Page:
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A Brief History of the Great Migration, when 6 Million Black People Left the South

The Great Migration in the 20th century changed the face of America. For the past few decades, it's been reversing.

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Over roughly 60 years from the 1910s to 1970, 6 million Black Americans packed what they could and took the nearest train, bus, or horse and buggy out of the South.

Many were searching for better lives for their families, economic parity, to get away from Jim Crow laws — "everything that was stifling to them in the South," said Gwen Harmon, manager of the Smith Robertson Museum in Jackson, Mississippi. "They migrated to the North to get out of the actual field environment as a sharecropper and as a cotton picker, looking for some type of job that, we say, had dignity to it."

This period in American history is known as the Great Migration, when African Americans from rural areas in the South moved to cities in the North and West — including my family.

"The majority of our family did leave Mississippi to make life better," my aunt Bernice Henderson told me. "Life was better for them and other families that I know. They made it work for them."

Auntie Bea grew up in Acona, an unincorporated community about an hour away from Mississippi's capital, Jackson. She's the 12th of 16 children, most of whom moved to Chicago once they became of age.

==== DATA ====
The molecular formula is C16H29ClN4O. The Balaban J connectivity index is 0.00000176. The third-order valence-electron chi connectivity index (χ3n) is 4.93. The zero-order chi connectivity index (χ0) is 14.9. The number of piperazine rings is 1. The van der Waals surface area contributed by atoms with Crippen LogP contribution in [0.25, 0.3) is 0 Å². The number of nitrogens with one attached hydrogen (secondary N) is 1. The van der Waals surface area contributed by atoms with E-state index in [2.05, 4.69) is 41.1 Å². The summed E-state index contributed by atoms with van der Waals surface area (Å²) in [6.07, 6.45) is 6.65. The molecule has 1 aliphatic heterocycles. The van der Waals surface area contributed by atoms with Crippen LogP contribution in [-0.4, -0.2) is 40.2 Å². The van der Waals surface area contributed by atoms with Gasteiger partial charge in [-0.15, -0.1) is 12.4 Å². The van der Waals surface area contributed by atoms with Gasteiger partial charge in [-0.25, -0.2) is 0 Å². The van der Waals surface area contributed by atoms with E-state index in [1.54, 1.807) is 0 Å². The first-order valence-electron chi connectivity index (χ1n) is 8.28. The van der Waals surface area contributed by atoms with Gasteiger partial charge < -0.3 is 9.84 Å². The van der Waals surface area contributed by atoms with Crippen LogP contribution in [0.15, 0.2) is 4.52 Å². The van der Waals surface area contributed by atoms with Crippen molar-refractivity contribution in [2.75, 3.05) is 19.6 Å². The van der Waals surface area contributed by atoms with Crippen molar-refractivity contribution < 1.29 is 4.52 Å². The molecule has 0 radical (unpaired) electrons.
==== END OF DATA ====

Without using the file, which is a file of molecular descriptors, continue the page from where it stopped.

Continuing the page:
"We went through some hard times, and the adults knew that in order to make it, they were going to have to do something else, especially if they wanted to change," she recalled.

At the time, Chicago had job and housing opportunities not available in the South. When my family participated in the Great Migration, it was a few decades after the first wave, which started around 1910.

"It really begins in earnest [around] World War I," said Robert Luckett, Ph.D., history professor at Jackson State University. "By the early 1900s, Jim Crow [was] really getting a foothold, and it's not just Jim Crow disfranchisement. It's also segregation. ... African Americans [were] saying, 'We've got to do something better for ourselves, for our children and for our grandchildren.'"

Depending on where they lived, Black Southerners typically migrated to a certain area. For example, people in Texas, Louisiana and Arkansas largely moved to the Midwest and Western cities like Los Angeles, Seattle and St. Louis. Folks from Mississippi, Alabama and Tennessee followed the train lines and moved to Detroit, Cincinnati and Chicago, while people in Florida, Georgia and South Carolina went Northeast to Baltimore, Philadelphia and New York.

After moving, men took jobs in factories, steel mills, slaughterhouses and railroads. Most women worked as maids or in the garment industry. By 1940, many cities in the North and West had seen a 5% to 9.9% increase in their Black populations.